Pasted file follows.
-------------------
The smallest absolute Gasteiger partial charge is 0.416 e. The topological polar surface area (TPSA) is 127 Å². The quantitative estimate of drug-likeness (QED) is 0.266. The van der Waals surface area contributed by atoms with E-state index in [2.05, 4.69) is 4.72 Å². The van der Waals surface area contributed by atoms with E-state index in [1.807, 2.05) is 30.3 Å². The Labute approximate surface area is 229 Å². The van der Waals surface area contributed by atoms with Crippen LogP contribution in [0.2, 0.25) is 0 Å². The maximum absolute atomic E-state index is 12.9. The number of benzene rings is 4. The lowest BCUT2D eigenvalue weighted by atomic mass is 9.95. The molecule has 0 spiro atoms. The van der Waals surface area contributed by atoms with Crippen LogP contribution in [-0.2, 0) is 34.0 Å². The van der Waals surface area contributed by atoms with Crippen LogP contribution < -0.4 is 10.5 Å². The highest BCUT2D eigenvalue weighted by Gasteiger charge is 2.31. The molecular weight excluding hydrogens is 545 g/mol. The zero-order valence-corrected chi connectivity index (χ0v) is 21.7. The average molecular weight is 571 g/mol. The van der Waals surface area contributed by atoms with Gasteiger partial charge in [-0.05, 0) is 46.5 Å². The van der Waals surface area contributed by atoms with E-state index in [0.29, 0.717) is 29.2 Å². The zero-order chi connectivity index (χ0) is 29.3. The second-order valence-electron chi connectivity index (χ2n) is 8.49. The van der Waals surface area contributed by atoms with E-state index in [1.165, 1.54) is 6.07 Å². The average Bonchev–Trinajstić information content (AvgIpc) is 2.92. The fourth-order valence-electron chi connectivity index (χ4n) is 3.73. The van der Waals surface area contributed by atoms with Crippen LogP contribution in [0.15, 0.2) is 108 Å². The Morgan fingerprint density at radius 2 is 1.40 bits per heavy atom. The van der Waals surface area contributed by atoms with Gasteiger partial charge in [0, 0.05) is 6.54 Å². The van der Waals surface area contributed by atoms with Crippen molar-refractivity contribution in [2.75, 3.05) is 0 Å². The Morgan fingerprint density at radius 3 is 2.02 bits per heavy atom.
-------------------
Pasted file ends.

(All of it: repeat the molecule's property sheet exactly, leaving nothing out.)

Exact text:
The smallest absolute Gasteiger partial charge is 0.416 e. The topological polar surface area (TPSA) is 127 Å². The quantitative estimate of drug-likeness (QED) is 0.266. The van der Waals surface area contributed by atoms with E-state index in [2.05, 4.69) is 4.72 Å². The van der Waals surface area contributed by atoms with E-state index in [1.807, 2.05) is 30.3 Å². The Labute approximate surface area is 229 Å². The van der Waals surface area contributed by atoms with Crippen LogP contribution in [0.2, 0.25) is 0 Å². The maximum absolute atomic E-state index is 12.9. The number of benzene rings is 4. The lowest BCUT2D eigenvalue weighted by atomic mass is 9.95. The molecule has 0 spiro atoms. The van der Waals surface area contributed by atoms with Crippen LogP contribution in [-0.2, 0) is 34.0 Å². The van der Waals surface area contributed by atoms with Crippen LogP contribution < -0.4 is 10.5 Å². The highest BCUT2D eigenvalue weighted by Gasteiger charge is 2.31. The molecular weight excluding hydrogens is 545 g/mol. The zero-order valence-corrected chi connectivity index (χ0v) is 21.7. The average molecular weight is 571 g/mol. The van der Waals surface area contributed by atoms with Gasteiger partial charge in [-0.05, 0) is 46.5 Å². The van der Waals surface area contributed by atoms with E-state index in [0.29, 0.717) is 29.2 Å². The zero-order chi connectivity index (χ0) is 29.3. The second-order valence-electron chi connectivity index (χ2n) is 8.49. The van der Waals surface area contributed by atoms with E-state index in [1.165, 1.54) is 6.07 Å². The average Bonchev–Trinajstić information content (AvgIpc) is 2.92. The fourth-order valence-electron chi connectivity index (χ4n) is 3.73. The van der Waals surface area contributed by atoms with Crippen LogP contribution in [0.15, 0.2) is 108 Å². The Morgan fingerprint density at radius 2 is 1.40 bits per heavy atom. The van der Waals surface area contributed by atoms with Gasteiger partial charge in [0, 0.05) is 6.54 Å². The van der Waals surface area contributed by atoms with Crippen molar-refractivity contribution in [2.75, 3.05) is 0 Å². The Morgan fingerprint density at radius 3 is 2.02 bits per heavy atom.